House meets President’s budget request for global AIDS, slashes international, family planning aid

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capitolfeaturedThe funding bill for fiscal year 2014 that the House Appropriations Subcommittee on State and Foreign Operations voted on today met the President’s request for global HIV/AIDS programs, while dramatically slashing other international aid programs.  Overall the full State and Foreign Operations allocation is 19 percent below current levels and the President’s request. The full House Appropriations Committee will consider the bill next Wednesday, July 24.

The bill allocates a total of $5.67 billion for global HIV/AIDS programs under the State Department and USAID, which includes $1.65 billion for the Global Fund to Fight AIDS, TB, and Malaria, and $4.02 billion for the President’s Emergency Plan for AIDS Relief (PEPFAR). These figures are in line with the President’s FY 2014 budget request, released in April.

The House dramatically reduced overall international aid funding by allocating  $17.3 billion – a decrease of $5.8 billion from FY 2013 enacted levels. Global health programs—at $8.2 billion enjoy a slight increase compared to current levels, totaling in $8.2 billion.

Like the President’s request, the House allocation for PEPFAR is the lowest in four years, dropping from $4.24 billion in FY 2012 and $4.067 billion under a FY 2013 continuing resolution. Given the overall low funding in the bill, however, global HIV/AIDS funding being spared a more severe cut is good news.

If the House follows the President’s request for other global health programs that means bad news for global tuberculosis spending under USAID, which took a massive 19 percent cut compared to FY 2012 under the President’s budget request.  We’ll have more details about the global TB budget in upcoming days as the full report language is released.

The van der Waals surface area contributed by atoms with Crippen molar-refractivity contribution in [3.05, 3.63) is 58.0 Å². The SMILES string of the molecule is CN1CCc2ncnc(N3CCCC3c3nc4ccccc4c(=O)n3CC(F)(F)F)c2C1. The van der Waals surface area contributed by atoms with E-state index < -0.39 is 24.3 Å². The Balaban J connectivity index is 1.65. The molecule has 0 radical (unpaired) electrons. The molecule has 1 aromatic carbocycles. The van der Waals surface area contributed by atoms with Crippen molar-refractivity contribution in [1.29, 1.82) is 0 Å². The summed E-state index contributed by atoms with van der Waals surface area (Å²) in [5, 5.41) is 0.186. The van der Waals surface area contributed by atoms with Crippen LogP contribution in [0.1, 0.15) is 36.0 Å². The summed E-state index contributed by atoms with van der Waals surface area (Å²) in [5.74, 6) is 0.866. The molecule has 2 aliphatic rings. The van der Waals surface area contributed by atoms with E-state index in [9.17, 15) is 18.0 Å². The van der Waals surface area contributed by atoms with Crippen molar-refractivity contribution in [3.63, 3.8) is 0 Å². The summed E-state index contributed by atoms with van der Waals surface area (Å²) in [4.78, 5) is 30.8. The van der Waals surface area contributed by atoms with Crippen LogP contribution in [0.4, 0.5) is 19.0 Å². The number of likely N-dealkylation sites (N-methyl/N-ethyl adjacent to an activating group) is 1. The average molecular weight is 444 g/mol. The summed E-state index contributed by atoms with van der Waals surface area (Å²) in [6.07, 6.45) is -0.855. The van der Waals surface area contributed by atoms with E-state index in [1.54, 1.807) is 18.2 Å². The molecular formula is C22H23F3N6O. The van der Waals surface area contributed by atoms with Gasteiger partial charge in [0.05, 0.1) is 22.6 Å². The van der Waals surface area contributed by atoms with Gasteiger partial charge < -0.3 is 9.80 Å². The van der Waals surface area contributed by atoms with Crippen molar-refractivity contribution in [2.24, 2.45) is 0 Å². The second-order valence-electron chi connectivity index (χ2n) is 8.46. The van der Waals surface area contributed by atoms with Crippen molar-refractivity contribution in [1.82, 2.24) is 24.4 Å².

In addition to massive cuts, the funding bill also includes what House Appropriations Chairman Hal Rogers calls “important policy provisions to ensure the respect for life around the globe” denying funding to family planning programs, proposing reinstatement of the Mexico City Policy, which prohibits U.S. assistance to foreign nongovernmental organizations that offer abortion counseling and services. Under this provision, the UN Population Fund, which works to ensure universal access to sexual and reproductive health, will receive no funding. In addition, the bill caps family planning and reproductive health programs at $461 million. Current funding for family planning and reproductive health programs overseas is about $598 million; the president requested $635.4 million for FY 2014.

Multilateral assistance programs received a monumental cut of 61 percent, with many international organizations receiving zero funding under the House bill, including the Middle East and North Africa Incentive Fund and the African Development Bank. Funding is also denied for many United Nations programs, including the UN Refugee and Works Agency.

Other accounts were significantly reduced, with  the Millennium Challenge Corporation cut by 18 percent, and the International Disaster Assistance account, cut by 40 percent.  Some accounts, like the Peace Corps were flat-funded.

In a statement, Committee ranking member Rep. Nita Lowey said, “While Chairwoman Granger really did the best she could, the bill we have before us today represents a greater than 20 percent reduction from Fiscal Year 2013 pre-sequestration level in a bill that is only 1% of the federal budget.”

Stay tuned  to Science Speaks: Today’s mark-up is the opening salvo of the FY 2014 appropriations process by the Congress.  The Senate companion subcommittee is slated to vote on their version of the funding bill next Tuesday and has an overall allocation that is $10 billion higher than the House, which should produce more generous funding levels.

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